The pasta was delicious, as always. Dad really knew his way around a kitchen. He had been a professional in the hospitality business for many years before we'd come to live in this peaceful rural idyll on the border between England and Wales, where he now focussed on consultancy and teaching. When he was young, he'd worked his way through university in many different kitchens, happy to start at the lowest level every time, because as he always said, you learned more that way. It was a great opportunity to study different cultures - European, Asian, African - he immersed himself in it all. He did most of the cooking at home, leaving only baking to my mother, who happened to love it. I helped them both, and hoped I would learn both their skills - it was like having a private restaurant, living with them.
When I was very small and Dad was building his career, we'd lived in different places - Italy, Greece, Korea and America. I had been so young I didn't really remember very much about any of them other than the States. Dad, who was American, had met Mom in England years earlier while he was a student travelling around - she and Grandma were originally from a Kentish farming family and now that we were back in a rural area she felt really at home there with her church activities and so on. I loved it too. Apart from anything else, there was a real sense of antiquity and mystery about where we lived and I had become fascinated by history and archaeology. Grandma, though, had kicked back at living the rural life at some point and gone off for adventures.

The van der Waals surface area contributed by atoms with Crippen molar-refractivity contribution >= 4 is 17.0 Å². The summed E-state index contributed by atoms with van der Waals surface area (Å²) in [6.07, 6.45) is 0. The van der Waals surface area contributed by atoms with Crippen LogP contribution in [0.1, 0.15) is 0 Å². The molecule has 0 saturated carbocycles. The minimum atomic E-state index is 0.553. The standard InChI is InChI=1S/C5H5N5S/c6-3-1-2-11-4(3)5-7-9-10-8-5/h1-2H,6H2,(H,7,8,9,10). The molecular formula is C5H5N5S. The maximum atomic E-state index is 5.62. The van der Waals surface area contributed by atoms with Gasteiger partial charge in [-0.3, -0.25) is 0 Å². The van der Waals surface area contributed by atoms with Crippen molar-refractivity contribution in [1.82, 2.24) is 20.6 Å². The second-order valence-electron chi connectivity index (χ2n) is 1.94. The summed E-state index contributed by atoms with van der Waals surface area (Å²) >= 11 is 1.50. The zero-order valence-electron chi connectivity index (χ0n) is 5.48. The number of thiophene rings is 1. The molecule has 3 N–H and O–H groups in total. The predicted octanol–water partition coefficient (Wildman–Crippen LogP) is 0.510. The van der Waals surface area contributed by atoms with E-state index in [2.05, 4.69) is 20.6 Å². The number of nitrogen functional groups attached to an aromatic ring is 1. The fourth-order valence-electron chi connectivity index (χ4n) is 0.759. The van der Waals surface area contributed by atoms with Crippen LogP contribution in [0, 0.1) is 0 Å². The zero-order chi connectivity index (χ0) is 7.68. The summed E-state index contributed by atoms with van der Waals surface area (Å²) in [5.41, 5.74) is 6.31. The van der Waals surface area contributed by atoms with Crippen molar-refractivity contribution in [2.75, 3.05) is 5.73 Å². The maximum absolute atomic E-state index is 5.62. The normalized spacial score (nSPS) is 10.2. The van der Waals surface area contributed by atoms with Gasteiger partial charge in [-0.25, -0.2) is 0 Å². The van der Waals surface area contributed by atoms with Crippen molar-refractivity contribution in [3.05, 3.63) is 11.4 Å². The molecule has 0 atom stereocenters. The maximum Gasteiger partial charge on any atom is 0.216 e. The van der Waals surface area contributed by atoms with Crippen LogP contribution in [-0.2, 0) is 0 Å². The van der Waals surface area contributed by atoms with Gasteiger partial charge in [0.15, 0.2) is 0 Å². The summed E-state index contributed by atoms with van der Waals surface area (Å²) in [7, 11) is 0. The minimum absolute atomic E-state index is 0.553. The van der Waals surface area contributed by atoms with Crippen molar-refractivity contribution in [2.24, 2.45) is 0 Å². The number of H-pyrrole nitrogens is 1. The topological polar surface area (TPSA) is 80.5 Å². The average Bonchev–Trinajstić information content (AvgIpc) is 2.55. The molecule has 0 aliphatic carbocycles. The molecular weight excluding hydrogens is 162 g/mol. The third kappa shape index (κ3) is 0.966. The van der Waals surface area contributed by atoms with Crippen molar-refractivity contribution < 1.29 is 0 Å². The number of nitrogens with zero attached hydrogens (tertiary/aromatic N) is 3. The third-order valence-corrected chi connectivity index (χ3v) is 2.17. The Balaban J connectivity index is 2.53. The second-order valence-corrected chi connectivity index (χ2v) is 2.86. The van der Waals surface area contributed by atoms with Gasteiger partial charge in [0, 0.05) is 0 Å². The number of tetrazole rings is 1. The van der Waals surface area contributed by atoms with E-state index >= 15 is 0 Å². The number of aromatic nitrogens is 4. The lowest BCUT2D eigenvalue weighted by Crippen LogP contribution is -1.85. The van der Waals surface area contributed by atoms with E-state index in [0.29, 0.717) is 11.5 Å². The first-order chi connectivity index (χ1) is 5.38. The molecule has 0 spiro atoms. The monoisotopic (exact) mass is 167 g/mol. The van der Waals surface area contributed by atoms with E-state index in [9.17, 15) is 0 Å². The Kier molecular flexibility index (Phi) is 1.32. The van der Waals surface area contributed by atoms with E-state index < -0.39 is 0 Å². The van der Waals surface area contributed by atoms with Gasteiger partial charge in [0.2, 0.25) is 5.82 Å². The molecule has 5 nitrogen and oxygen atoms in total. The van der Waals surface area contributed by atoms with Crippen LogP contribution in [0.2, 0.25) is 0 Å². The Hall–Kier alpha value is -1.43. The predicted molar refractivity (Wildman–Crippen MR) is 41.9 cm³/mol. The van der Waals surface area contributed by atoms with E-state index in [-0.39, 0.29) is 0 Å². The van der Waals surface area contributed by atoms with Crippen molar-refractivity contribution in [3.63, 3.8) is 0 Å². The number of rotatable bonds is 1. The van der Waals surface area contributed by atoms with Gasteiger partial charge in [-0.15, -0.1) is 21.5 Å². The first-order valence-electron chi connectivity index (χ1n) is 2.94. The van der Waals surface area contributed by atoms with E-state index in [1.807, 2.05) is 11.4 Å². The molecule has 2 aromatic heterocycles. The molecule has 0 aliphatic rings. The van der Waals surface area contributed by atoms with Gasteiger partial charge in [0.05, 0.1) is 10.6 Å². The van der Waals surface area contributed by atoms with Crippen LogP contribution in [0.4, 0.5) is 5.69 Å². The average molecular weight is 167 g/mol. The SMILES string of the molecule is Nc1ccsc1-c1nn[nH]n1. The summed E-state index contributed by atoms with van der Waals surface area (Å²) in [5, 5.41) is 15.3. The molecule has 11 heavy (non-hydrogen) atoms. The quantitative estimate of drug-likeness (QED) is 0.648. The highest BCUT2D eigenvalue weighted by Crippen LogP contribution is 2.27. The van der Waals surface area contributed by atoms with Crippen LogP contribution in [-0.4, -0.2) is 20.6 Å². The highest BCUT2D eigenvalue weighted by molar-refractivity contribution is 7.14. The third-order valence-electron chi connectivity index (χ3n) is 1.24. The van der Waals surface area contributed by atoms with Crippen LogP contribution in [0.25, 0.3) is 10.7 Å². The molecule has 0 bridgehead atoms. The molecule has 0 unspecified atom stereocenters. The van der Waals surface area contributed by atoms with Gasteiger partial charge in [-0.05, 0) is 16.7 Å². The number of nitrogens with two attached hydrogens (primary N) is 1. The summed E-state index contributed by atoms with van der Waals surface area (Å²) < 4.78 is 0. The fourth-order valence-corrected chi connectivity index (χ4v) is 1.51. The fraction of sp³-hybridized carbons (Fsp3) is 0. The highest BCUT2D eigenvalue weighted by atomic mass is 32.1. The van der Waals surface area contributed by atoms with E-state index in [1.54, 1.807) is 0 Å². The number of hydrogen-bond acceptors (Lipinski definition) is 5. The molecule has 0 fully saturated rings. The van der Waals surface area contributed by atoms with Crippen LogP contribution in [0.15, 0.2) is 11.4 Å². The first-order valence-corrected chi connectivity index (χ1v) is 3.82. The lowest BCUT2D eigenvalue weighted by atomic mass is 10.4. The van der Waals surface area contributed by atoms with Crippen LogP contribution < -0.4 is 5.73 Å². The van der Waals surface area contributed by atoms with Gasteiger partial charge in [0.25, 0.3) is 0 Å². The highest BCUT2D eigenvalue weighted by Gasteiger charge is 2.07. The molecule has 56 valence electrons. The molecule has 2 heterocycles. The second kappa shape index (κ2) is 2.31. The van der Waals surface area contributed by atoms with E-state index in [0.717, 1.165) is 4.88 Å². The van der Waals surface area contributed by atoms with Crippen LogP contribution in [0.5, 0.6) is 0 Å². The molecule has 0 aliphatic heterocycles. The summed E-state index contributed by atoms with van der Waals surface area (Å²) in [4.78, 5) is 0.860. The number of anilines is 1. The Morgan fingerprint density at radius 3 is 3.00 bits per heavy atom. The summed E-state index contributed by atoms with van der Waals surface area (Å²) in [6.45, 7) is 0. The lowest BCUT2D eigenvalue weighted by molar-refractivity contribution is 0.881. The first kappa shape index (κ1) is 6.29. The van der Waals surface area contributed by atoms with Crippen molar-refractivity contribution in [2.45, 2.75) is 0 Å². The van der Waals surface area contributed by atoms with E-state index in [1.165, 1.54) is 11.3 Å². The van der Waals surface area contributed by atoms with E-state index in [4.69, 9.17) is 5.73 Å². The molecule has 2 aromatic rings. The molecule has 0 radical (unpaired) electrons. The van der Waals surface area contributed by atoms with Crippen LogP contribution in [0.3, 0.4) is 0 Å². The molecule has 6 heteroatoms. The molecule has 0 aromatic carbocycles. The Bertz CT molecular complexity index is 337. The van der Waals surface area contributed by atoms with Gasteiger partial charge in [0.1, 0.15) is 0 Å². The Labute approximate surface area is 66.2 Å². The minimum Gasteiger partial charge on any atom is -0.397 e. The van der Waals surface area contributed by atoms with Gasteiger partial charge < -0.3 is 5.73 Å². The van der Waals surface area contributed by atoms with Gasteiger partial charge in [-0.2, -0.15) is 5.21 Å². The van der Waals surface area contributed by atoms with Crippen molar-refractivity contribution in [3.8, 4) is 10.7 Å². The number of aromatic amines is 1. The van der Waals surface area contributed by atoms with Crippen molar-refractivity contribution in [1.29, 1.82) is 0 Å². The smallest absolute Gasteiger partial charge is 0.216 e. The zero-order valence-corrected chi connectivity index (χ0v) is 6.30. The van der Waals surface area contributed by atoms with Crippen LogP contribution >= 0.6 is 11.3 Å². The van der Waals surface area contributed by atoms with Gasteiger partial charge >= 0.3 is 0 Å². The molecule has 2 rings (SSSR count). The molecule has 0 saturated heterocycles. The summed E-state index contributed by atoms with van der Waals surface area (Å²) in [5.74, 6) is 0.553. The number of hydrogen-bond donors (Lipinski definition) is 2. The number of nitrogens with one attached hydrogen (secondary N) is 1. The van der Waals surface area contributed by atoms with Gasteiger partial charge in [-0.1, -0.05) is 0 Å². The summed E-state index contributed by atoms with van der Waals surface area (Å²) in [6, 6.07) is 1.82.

Mom had made a delicious strawberry cake for coffee, and we discussed ordinary things while we ate. Kitty's death was not one of the subjects. After the pasta and cake everyone was so full, we practically rolled to the living room and almost dozed off on chairs and sofas. For a while Dad pretended to be reading a magazine, but his eyelids kept on drooping lower and lower, until his head bobbed to the side and he began to snore lightly, all cosy in his favorite armchair.